Pass the turkey – not food poisoning – on Thanksgiving

By JAN LARSON McLAUGHLIN BG Independent News   Sure, Butterball has a turkey hotline for novice Thanksgiving cooks on Thursday. But it’s doubtful that their emergency operators have to tell many people not to use the hot cycle of the dishwasher to thaw out their frozen turkeys. That was one bit of advice dished out by the Wood County Health District to a local food establishment years ago. When asked last week for some tips on how Thanksgiving hosts can prepare a feast without poisoning their guests, the restaurant inspectors revisited some unforgettable turkey tragedies. In many cases, restaurants want to serve up all the holiday favorites, but just don’t have room to safely thaw out giant turkeys in their refrigerators. So they devise some creative methods. Registered sanitarian Julie Nye told about the turkeys thawing in a mop sink. That’s a no-no. Then there was the turkey in the dishwasher, with the appliance working double time to also wash all the vegetables for the trimmings. “They thought it would thaw faster,” Nye said. “There are creative ways to thaw that become a public health nightmare.” The best advice is to plan ahead, so the bird has time to thaw…


‘Real Men Wear Pink’ … for an entire month

By JAN LARSON McLAUGHLIN BG Independent News   Some men are uneasy about wearing pink. Not Ben Batey. And that’s a good thing, considering Batey will be wearing pink every day during the month of October. Batey, Wood County’s health commissioner, has signed up for the American Cancer Society fundraiser called “Real Men Wear Pink.” Ten men from Northwest Ohio were asked to take the pink challenge to raise funds for breast cancer research. Batey is the only one in Wood County. In order to wear pink every day for the month, Batey is having to augment his wardrobe. “My wife went out and bought me a bunch of pink shirts,” he said. “I told her not to go too crazy, it’s just for one month.” Some days it may be a pink tie, or pink socks. So far he hasn’t purchased any pink pants or jackets. Batey was approached to take the “Real Men Wear Pink” challenge by Kami Wildman, outreach coordinator at the county health district. He agreed – and then he saw the rules. “I thought she just meant occasionally,” wearing pink – not every day. “But by then I was committed,” he said. Batey actually doesn’t…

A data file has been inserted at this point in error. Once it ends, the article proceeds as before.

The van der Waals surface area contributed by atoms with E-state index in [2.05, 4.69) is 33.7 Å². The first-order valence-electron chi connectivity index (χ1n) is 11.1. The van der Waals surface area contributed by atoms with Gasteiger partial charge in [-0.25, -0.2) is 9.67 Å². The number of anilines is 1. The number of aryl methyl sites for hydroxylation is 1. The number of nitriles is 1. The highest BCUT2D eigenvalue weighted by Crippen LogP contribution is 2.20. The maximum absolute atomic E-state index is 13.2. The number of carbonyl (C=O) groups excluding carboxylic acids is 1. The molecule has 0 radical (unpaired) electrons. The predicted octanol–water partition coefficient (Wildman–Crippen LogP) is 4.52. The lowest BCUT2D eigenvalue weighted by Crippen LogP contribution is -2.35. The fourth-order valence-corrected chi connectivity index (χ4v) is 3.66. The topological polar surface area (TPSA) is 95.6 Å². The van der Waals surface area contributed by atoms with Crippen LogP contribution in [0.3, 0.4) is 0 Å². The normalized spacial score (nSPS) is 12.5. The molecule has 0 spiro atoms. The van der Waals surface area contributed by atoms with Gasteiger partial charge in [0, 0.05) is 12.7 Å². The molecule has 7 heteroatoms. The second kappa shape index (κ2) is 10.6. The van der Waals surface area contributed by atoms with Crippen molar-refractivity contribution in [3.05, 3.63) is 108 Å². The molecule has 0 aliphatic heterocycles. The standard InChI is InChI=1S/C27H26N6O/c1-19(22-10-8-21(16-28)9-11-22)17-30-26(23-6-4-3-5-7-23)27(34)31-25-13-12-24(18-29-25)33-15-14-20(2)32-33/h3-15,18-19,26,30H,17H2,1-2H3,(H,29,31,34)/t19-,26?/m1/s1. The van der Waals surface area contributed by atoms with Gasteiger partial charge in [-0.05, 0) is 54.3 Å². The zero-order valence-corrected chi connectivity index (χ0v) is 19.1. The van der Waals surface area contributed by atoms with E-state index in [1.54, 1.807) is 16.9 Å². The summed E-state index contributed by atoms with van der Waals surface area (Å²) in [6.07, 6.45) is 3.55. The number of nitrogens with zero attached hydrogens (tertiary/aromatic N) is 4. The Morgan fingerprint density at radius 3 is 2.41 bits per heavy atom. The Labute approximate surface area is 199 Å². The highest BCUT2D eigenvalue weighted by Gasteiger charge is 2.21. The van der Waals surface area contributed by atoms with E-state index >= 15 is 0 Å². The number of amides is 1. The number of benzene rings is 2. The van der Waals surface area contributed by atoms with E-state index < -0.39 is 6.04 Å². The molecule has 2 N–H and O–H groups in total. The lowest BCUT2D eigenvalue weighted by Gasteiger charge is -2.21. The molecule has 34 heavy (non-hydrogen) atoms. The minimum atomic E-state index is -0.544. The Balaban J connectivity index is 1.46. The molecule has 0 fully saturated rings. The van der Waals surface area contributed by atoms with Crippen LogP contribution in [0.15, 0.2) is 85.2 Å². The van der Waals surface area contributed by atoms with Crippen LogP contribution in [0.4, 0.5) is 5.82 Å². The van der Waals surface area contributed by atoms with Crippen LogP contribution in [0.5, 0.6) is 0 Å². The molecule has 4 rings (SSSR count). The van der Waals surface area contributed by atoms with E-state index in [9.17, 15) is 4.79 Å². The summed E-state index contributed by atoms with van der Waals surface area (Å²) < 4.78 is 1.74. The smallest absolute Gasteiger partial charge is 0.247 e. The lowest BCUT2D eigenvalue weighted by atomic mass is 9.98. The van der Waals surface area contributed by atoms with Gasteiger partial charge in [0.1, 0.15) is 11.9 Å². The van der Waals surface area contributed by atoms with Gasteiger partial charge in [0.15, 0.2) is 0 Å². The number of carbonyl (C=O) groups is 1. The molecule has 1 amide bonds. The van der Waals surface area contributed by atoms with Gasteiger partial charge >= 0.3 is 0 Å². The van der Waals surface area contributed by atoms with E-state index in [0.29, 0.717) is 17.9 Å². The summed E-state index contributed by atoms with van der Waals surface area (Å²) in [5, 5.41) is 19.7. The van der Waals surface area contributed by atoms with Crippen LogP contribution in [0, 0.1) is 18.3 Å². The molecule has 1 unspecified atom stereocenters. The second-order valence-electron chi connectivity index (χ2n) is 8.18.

BGSU teams with Wood County to monitor mosquitoes

By BOB CUNNINGHAM BGSU Office of Marketing & Communications Notice an uptick in mosquitoes in northwest Ohio? You can thank climate change. Warmer summers mean longer mosquito seasons, and milder winters signify a higher survival rate for mosquitoes. Those conditions, which have allowed for the emergence of diseases such as that caused by Zika virus, are cause for concern — especially as mosquitoes that vector, or carry, such viruses migrate farther north. “What’s happened the last two to three years has led to a lot of concern about mosquito-borne pathogens and viruses,” said Dr. Dan Pavuk, an insect biologist and lecturer in Biological Sciences at Bowling Green State University. “South Florida last summer in mosquito season had more than 200 cases of the Zika virus in humans that were actually documented to be transmitted by mosquitoes. That has spurred the interest in revitalizing a lot of the mosquito surveillance.” The Wood County Health District recently received a $17,696 grant from the Ohio Environmental Protection Agency to study mosquitoes in Wood County. The health district contracted with BGSU to assist in its mosquito surveillance project. Pavuk and two undergraduate biology students, Erica Eskins of Bellevue, Ohio, and Hannah Alanis of Oregon, Ohio, have…